Mrs. C. loved the book! "It's a great historical novel that steps into the lives of women in the Middle East. I couldn't put it down!" The book has romance, mystery, and history (it takes place in 19th century Iran, then Persia). Mrs. C. would recommend the book for mature middle school readers and above, and she thinks that girls would probably enjoy it more than boys.

The title?
Anahita's Woven Riddle by Meghan Sayres


Feel free to comment here about historical novels you would recommend.

January 15, 2010

Bestsellers We Love

Here are some best sellers that have been popular with our readers:

The Twilight series
Harry Potter series
The Da Vinci Code

Seabury alum Krish McIntosh Renauer writes: "Aunt Patricia gave me a book for Christmas. I finally picked it up 4 hours ago & I couldn't put it down. The Art of Racing in the Rain. Brilliant."


Feel free to comment on bestsellers YOU like.

January 14, 2010

What's So Funny?

Our art teacher Ms. Huff reported today that she's in the middle of reading The Geography of Bliss: One Grump's Search for the Happiest Places in the World and one of the reasons she just loves it is because it's FUNNY. Her daughter Vanessa let her borrow the book with a warning not to give it away, a sure sign, Ms. Huff says, that the book is GOOD.

I'll be ordering copies for the library, of course, so check out the New Links in the IPAC (available on campus only), or look for it on the New Books Pyramid, in the next week or so.


Feel free to comment here on a book you think Seabury (and other) readers would enjoy, that's FUNNY.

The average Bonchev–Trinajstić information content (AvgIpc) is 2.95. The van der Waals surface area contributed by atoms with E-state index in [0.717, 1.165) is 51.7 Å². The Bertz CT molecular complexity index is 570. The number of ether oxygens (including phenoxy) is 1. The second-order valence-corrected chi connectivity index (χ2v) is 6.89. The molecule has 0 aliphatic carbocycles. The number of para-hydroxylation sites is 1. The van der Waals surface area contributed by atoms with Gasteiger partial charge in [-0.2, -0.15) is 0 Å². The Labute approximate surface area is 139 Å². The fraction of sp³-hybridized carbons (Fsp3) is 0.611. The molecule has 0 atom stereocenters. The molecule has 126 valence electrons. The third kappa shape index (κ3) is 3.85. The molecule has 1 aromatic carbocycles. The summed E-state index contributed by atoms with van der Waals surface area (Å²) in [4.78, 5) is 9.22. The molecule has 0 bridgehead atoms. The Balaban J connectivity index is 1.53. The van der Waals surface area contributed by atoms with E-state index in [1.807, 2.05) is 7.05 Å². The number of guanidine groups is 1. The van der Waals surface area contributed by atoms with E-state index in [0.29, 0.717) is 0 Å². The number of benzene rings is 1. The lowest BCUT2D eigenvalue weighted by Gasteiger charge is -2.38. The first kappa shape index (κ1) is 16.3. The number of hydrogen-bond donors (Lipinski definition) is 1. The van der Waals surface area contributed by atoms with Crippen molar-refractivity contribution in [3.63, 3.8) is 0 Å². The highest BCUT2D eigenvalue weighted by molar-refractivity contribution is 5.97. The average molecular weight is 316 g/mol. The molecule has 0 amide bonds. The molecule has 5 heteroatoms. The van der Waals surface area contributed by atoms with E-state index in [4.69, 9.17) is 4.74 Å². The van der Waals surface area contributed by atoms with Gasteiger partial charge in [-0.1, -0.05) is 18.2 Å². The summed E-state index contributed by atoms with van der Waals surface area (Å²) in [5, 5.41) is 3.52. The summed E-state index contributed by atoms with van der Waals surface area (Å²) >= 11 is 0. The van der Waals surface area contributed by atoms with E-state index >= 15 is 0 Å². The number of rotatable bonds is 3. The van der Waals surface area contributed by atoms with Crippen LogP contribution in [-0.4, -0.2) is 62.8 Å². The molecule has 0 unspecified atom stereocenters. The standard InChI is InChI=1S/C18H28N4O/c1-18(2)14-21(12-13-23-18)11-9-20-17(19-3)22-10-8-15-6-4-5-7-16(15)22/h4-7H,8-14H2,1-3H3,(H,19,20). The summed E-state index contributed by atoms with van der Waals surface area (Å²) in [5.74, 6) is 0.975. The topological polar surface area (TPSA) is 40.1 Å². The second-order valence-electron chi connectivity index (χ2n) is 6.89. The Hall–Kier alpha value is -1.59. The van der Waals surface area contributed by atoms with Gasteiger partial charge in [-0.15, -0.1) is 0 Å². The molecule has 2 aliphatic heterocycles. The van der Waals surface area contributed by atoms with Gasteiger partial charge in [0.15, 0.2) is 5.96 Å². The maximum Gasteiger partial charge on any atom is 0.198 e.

Remember the Bookmobile?

To say that 1980 Seabury alum Sarah Bott is an avid reader is a HUGE understatement!

She sent me this photo, and this is what she relates about her small-kid experiences with the bookmobile on Maui. (This was when Kihei consisted of kiawe trees.)

"Living in what was then a very rural place (Kihei in the old days, about a mile uphill on Ohukai Rd, before school busses showed up), the Bookmobile was a huge deal for me. I checked out many books at a time and I doubt I ever missed the Bookmobile. It came every Wednesday, if I remember correctly. Everyone in my family read. I was reading Beverly Cleary books in 1st and 2nd grade largely because I had older brothers and sisters reading all the time. When I was in 5th grade at Kihei School, the librarian told my teacher (Mrs. Oishi) that I had at some point checked out every single book in the school library - they had me write down the entire list of books. (That didn't mean I had great grades, LOL - getting into Seabury was a struggle for me. But I did love to read.)"

Thanks, Sarah, for sharing your wonderful story.


January 12, 2010

11 Nonfiction Reads that Read Like Fiction

Seabury (and other) readers would enjoy these books.

Two copies of each are on their way, so look for them on the New Books Pyramid sometime next week!

Chasing Lincoln's Killer
by James Swanson

The Hot Zone: A Terrifying Story (the ebola virus)
by Richard Preston

Left for Dead
by Peter Nelson and Hunter Scott

She Said Yes: The Unlikely Martyrdom of Cassie Bernall (Columbine shootings)
by Misty Bernall

Sightings: The Gray Whale's Mysterious Journey
by Linda Hogan, Brenda Peterson

The Cuckoo's Egg: Tracking a Spy Through the Maze of Computer Espionage
by Cliff Stoll

The Endless Steppe: Growing Up in Siberia
by Esther Hautzig

The Radioactive Boy Scout: The Frightening True Story of a Whiz Kid and His Homemade Nuclear Reactor
by Ken Silverstein

The Upstairs Room. A Dutch Jewish girl describes the two-and-one-half years she spent in hiding in the upstairs bedroom of a farmer's house during World War II.
by Johanna Reis

No Choirboy: Murder, Violence, and Teenagers on Death Row
by Susan Kuklin

And here's #11, thanks to Mr. Hodara (see his comment below):
The Last Days of the Incas
by Kim MacQuarrie


Feel free to comment on a book you think Seabury (and other) readers would enjoy, in this category.